There is no fixed legal meaning to "non-commercial", instead, every license must define what is meant by "non-commercial", if it uses that term. CC BY-NC 4.0 says that
NonCommercial means not primarily intended for or directed towards
commercial advantage or monetary compensation. For purposes of this
Public License, the exchange of the Licensed Material for other
material subject to Copyright and Similar Rights by digital
file-sharing or similar means is NonCommercial provided there is no
payment of monetary compensation in connection with the exchange.
That would mean that you cannot sell software of a dataset so licensed, but you could give it away.
Copyright does not prohibit using a work as raw data for some kind of analysis, such as counting occurrences of words, so it is legal to publish a table of word-counts from the Harry Potter novels, even though you can't publish the novels without permission. The word counts are facts, not "expression", and copyright doesn't protect facts.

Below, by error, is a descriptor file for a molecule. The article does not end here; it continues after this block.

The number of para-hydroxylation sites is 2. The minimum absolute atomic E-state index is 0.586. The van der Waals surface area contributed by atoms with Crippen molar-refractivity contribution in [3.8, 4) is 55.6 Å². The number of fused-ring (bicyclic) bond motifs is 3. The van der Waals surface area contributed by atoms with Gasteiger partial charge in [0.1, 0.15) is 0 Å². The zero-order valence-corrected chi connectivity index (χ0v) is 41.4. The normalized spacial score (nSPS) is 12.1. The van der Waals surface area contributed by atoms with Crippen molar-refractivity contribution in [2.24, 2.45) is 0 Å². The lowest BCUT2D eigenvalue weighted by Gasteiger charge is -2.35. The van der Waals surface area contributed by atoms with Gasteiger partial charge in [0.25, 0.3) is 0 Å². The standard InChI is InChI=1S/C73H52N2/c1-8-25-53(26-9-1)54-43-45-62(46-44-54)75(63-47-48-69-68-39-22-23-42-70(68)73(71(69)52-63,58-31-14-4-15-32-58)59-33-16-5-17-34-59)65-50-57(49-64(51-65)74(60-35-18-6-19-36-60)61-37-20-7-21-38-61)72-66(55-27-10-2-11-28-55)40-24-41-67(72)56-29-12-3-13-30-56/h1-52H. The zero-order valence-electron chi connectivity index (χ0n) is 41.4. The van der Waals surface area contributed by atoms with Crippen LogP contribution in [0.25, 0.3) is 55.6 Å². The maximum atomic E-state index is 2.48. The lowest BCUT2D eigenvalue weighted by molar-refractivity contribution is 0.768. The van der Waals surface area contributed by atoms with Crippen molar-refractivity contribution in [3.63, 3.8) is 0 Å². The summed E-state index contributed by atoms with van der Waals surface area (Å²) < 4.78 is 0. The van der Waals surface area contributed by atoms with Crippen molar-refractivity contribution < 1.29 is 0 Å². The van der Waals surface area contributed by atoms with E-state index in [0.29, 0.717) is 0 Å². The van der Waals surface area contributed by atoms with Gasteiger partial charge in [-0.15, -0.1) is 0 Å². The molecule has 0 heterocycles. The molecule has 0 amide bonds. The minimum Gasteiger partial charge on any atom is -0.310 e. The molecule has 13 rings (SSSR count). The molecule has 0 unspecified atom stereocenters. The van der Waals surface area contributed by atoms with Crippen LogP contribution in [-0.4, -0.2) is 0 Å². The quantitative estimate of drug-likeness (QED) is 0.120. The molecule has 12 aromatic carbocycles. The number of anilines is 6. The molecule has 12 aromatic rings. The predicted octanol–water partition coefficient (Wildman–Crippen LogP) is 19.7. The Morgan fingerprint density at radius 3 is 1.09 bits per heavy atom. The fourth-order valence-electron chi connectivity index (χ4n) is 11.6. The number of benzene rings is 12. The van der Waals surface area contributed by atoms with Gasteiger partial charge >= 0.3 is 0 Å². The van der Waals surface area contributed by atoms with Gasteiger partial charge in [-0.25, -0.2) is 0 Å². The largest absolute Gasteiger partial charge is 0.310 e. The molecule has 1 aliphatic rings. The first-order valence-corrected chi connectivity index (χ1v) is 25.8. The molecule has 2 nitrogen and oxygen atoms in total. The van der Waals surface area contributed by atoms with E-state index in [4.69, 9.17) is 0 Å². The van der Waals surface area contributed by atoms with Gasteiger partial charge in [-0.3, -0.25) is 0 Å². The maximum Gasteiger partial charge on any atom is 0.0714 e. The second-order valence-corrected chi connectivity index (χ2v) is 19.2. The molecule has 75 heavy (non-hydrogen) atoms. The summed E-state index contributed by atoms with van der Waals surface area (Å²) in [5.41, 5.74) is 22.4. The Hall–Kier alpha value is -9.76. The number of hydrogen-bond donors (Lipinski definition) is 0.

It is possible that your initial access to the expressive work was contingent on not doing something with that work, for example a license to copy a book in the first place might be contingent on you not using the data for purposes of statistical analysis. For Harry Potter books, there's really no way to show that Smith could only have gained access to the work by agreeing to a certain license and showing that Smith did agree (Potter books are everywhere). It is possible that some work is so well controlled that you did indeed agree to "not subject the work to statistical analysis". It is highly unlikely that there is any such condition is attached to a work that has is "non-commercially" licensed. You can read the license and see what it actually says. Basically, an abstract model of X is not X itself, it is a fact about X, and facts are not protected.